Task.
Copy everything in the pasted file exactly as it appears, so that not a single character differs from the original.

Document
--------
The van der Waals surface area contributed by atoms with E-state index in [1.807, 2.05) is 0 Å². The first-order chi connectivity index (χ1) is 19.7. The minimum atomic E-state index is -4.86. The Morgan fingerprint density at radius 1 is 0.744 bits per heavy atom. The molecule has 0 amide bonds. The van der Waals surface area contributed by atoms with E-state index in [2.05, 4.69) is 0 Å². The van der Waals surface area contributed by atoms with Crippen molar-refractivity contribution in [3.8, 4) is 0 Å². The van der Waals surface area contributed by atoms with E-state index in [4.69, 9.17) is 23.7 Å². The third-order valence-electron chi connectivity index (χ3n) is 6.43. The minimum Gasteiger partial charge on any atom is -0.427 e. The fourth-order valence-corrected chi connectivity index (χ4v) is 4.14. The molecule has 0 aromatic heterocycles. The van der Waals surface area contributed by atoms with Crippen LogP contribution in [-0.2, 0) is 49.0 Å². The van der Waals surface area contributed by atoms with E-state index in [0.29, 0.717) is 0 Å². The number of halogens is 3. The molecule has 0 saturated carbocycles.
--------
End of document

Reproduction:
The van der Waals surface area contributed by atoms with E-state index in [1.807, 2.05) is 0 Å². The first-order chi connectivity index (χ1) is 19.7. The minimum atomic E-state index is -4.86. The Morgan fingerprint density at radius 1 is 0.744 bits per heavy atom. The molecule has 0 amide bonds. The van der Waals surface area contributed by atoms with E-state index in [2.05, 4.69) is 0 Å². The van der Waals surface area contributed by atoms with Crippen molar-refractivity contribution in [3.8, 4) is 0 Å². The van der Waals surface area contributed by atoms with E-state index in [4.69, 9.17) is 23.7 Å². The third-order valence-electron chi connectivity index (χ3n) is 6.43. The minimum Gasteiger partial charge on any atom is -0.427 e. The fourth-order valence-corrected chi connectivity index (χ4v) is 4.14. The molecule has 0 aromatic heterocycles. The van der Waals surface area contributed by atoms with Crippen LogP contribution in [-0.2, 0) is 49.0 Å². The van der Waals surface area contributed by atoms with E-state index in [0.29, 0.717) is 0 Å². The number of halogens is 3. The molecule has 0 saturated carbocycles.